The Chromebook is a large netbook. The 12” screen has a 16:10 aspect ratio instead of the traditional 16:9 widescreen, so video content will not fit the screen entirely. It has a full size QWERTY keyboard, one that is heavily modified for use with Chrome OS. The caps lock, for instance, is replaced with a search key. Like on MacBooks and various laptops, all function keys have OS functions such as brightness adjustment, volume, and media playback. There are no secondary functions, no Windows or Command keys; just the bare keyboard.
Chiclet keys are large, square and very similar to a MacBook’s keyboard. Typing is excellent on the Chromebook’s keyboard, with a few reservations. No caps lock key is an incredible nuisance, one that has been laughed about since the Chromebook’s release. In practice it is a constant annoyance. Along with OS function keys are a back and forward button for the browser, a full-screen button, new tab button, and the media and brightness keys. Besides for this the keyboard is a standard QWERTY, with search instead of caps lock.
The Chromebook’s cover is simple, clean and well designed. Even the popping-out Chrome logo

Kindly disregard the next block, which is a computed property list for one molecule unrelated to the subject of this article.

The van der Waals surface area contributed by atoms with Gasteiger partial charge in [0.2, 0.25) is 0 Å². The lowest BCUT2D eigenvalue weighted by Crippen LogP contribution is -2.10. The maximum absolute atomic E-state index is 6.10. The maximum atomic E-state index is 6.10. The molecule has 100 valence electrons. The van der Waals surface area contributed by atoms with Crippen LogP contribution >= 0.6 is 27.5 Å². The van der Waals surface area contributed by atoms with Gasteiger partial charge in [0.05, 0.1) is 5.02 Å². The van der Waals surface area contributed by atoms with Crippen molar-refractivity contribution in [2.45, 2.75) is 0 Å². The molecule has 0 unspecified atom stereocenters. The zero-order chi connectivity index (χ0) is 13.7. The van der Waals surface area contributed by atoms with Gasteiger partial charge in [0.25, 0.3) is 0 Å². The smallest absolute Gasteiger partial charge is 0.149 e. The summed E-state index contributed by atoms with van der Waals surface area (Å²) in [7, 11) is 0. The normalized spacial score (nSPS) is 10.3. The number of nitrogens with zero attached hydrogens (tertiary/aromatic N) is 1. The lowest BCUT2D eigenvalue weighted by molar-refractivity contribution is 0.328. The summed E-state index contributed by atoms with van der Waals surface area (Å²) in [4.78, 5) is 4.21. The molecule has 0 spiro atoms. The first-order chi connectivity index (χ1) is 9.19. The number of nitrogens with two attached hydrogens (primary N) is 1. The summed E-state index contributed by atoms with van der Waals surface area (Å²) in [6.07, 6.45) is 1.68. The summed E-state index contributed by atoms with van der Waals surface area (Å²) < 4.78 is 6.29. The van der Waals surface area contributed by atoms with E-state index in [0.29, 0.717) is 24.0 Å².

The touchpad is mid-sized, but not as comfortable as it could be. Neither the keyboard nor touchpad are comfortable to use for long periods of time. The touchpad functions like a MacBook’s touchpad, where no physical buttons are visible but users can click on the touchpad or use multitouch to right click. Unlike the MacBook’s trackpad, which is depressed and has hard edges so users know where the ends of the trackpad are, the Chromebook’s sits higher up than the surrounding plastic frame, so it’s very easy to scroll off the trackpad. And because the frame and trackpad feel nearly identical, this happens quite often, and is a constant annoyance.